Still, the idea that such programs have led to renewed general interest in reading short stories is, like much of the Times article, speculative and fueled by wishful thinking. "The single-serving quality of a short narrative is the perfect art form for the digital age," says one hopeful author, Amber Dermont, whose short story "A Splendid Wife" current ranks at No. 30,849 in the Kindle store. (Her novel, the recipient of a glowing front-page review in the New York Times Book Review last year, is at 14,880.)
The idea that today's time-strapped and mentally scattered readers will find short stories more congenial is far from new; I remember hearing variations on this plaintive theme from authors, editors and publishers since before the rise of the Internet. Yet there is little to suggest that it is any truer now than it was, say, when we started Salon in 1995. In fact, a survey of Amazon, New York Times and USA Today best-seller lists suggests that most readers crave ever longer and more complex fictional narratives, such as George R.R Martin's mammoth fantasy series (the basis for HBO's "Game of Thrones") or the "Fifty Shades" trilogy, in which one couple's kinky courtship is drawn out over a preposterous three volumes.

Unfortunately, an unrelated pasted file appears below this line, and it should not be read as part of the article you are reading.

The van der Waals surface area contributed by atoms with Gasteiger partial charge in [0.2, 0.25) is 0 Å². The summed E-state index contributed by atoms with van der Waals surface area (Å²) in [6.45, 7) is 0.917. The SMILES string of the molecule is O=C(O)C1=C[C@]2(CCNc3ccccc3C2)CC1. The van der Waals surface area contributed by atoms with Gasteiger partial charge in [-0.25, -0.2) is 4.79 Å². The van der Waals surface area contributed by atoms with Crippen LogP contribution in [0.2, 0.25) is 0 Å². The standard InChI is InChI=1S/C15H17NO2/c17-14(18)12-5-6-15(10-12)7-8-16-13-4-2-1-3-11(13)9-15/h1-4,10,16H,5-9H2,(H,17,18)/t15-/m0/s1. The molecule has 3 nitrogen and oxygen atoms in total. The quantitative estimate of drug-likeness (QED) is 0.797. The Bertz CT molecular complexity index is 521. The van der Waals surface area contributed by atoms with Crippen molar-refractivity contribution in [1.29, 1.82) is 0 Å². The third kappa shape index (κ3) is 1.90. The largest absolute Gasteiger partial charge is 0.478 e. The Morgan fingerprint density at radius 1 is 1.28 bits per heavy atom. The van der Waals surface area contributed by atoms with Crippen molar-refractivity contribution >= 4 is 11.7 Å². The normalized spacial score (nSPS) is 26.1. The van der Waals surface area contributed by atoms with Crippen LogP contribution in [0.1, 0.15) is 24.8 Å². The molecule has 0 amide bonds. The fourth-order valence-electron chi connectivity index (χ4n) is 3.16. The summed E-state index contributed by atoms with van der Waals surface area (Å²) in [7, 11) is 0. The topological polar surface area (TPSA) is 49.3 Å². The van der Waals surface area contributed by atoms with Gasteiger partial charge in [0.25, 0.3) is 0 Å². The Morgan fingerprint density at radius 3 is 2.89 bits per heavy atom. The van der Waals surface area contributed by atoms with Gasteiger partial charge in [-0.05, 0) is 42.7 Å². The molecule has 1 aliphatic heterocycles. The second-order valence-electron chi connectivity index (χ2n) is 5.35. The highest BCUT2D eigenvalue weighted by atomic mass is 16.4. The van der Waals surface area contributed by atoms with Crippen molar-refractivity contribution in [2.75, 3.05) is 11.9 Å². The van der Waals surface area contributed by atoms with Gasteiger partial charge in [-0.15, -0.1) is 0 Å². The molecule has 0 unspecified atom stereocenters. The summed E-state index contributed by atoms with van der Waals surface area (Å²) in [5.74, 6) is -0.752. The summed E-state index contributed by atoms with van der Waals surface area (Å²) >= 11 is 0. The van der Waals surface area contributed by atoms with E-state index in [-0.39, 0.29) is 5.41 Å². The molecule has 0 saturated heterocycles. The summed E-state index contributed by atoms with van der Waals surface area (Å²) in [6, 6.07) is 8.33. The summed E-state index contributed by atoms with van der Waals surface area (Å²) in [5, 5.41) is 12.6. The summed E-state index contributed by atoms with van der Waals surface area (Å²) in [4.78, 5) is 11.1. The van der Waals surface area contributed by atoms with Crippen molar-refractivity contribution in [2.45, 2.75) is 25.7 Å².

A short story can be anything from an exquisite specimen of the literary art to a diverting pastime. In its mid-20th-century heyday, when even magazines like Mademoiselle published short fiction by writers like William Faulkner, stories offered readers an hour or two of satisfying narrative entertainment at the end of the day. Television has largely replaced that function, and the literary short story itself became a more rarefied thing, a form in which writers exhibit the perfection of their technique, rather like lyric poetry. With the exception of certain communities of genre writer and readers -- most notable in science fiction -- these writers aren't reaching a wider audience because they aren't especially trying to. The question is: Has (or will) the ongoing revolution in communications changed that? Is there any reason why it should? The Internet has seen a flourishing of online literary journals like the Collagist and Narrative, but the suggestion that these sites are turning short fiction into promising new sources of "revenue" would probably make their editors laugh. Bitterly.